From the Peer And Social Lending Mailbox – #2

PeerAndSocialLendingMailboxAs the blog continues to gain readership, I often get questions from the contact form. We all know that there is no such thing as a stupid question.  Folks also seem to have similar questions - so what better way to spread the word about peer to peer lending than to post my responses on the blog.  I enjoy hearing from others and it often gives me a different perspective on things.  With this industry still being relatively new, people are at all different levels as far as educating themselves and I need to keep this in mind.  I hope you enjoy these posts as much as I enjoy hearing from readers.  Let’s get started!

Steven initially asked about my portfolio post which had not been updated in some time.  I realized that many people are interested in my returns. Below are the relevant links:

My April 2014 returns post 

All Return Posts

From Steven:

Thanks for the reply, and it sounds like you’re doing well- even if LC is overstating investor yields.  I haven’t read up on the XIRR, which I understand involves downloading your info into Excel.
All this is very new for me.  Today, I open an account at The LC, and should have funds there by tomorrow.  One question I have for you, is how many notes do you have?  I’ve read that- to achieve “full” diversification, one should target 200-400 notes, but I’ve also read that this should be done slowly, over time.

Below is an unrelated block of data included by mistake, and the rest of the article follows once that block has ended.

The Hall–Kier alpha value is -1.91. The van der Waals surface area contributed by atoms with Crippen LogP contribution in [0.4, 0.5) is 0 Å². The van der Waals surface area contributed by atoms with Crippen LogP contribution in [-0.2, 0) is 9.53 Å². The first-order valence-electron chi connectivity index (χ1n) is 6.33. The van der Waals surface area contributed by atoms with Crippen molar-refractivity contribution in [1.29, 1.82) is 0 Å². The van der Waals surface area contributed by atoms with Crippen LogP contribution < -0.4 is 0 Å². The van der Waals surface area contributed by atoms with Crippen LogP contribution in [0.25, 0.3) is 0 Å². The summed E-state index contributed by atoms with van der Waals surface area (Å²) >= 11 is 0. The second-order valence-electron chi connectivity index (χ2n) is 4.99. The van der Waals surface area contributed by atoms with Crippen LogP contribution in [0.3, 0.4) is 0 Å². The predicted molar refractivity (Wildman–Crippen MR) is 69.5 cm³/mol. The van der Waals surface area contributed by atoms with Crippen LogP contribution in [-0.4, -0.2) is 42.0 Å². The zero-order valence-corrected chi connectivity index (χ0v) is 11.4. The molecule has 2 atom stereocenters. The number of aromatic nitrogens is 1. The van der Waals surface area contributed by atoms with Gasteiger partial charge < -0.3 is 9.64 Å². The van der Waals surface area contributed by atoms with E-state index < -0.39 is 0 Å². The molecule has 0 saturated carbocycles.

Most likely I’ll start with a few B-D graded notes (@$25 each), and build a portfolio, over time.
I know NSR is great to study past performance, and analytics, but do you use them for actual purchases?   Or do you “cherry pick” your notes off the LC website?  Looks like LendingRobot might also be a good way to go.

My Reply:

I have about 300 (now over 400) notes from the primary market and initially started with a smaller account of $2000 and have added consistently.
I enjoyed LendingRobot’s post on diversification:

As far as tools, I’m currently automating using the beta of Nickel Steamroller.  If you haven’t read this post, I recommend it as an overview for automation:

YouTube videos of BlueVestment & LendingRobot:

It’s really up to you what tool you want to use and you can always sign up for one and try something else later. Besides Nickel Steamroller, I use BlueVestment with P2P-Picks (Bryce Mason).  I have used LendingRobot as well and was happy with the service.  They are currently the only tool registered with the SEC as an Investment Advisor.You can listen to LendAcademy’s podcast with Bryce (owner of P2P-Picks) here:

What is XIRR?

According to Google:

XIRR - Returns the internal rate of return for a schedule of cash flows that is not necessarily periodic.

Calculating your return with XIRR is extremely easy and doesn’t even require expensive Microsoft Software (Excel). XIRR can be calculated by creating a spreadsheet within Google documents which is free.  Here is a screenshot of my calculation to help you.  Remember that the first value will be the starting balance and the last number is the current balance, but is a negative number.  The rest of entries are additions to my Lending Club account.  If you withdraw money, you will also want to include those.  The formula does the rest, which is shown below.  I wait until my Lending Club monthly statements come since it is easy to see when I added funds.


It is great that you are doing your research prior to investing - back when I started just last year I invested by just blindly picking notes and not knowing much about all of the factors that go into being successful in p2p lending.

Please let me know if you have any questions!


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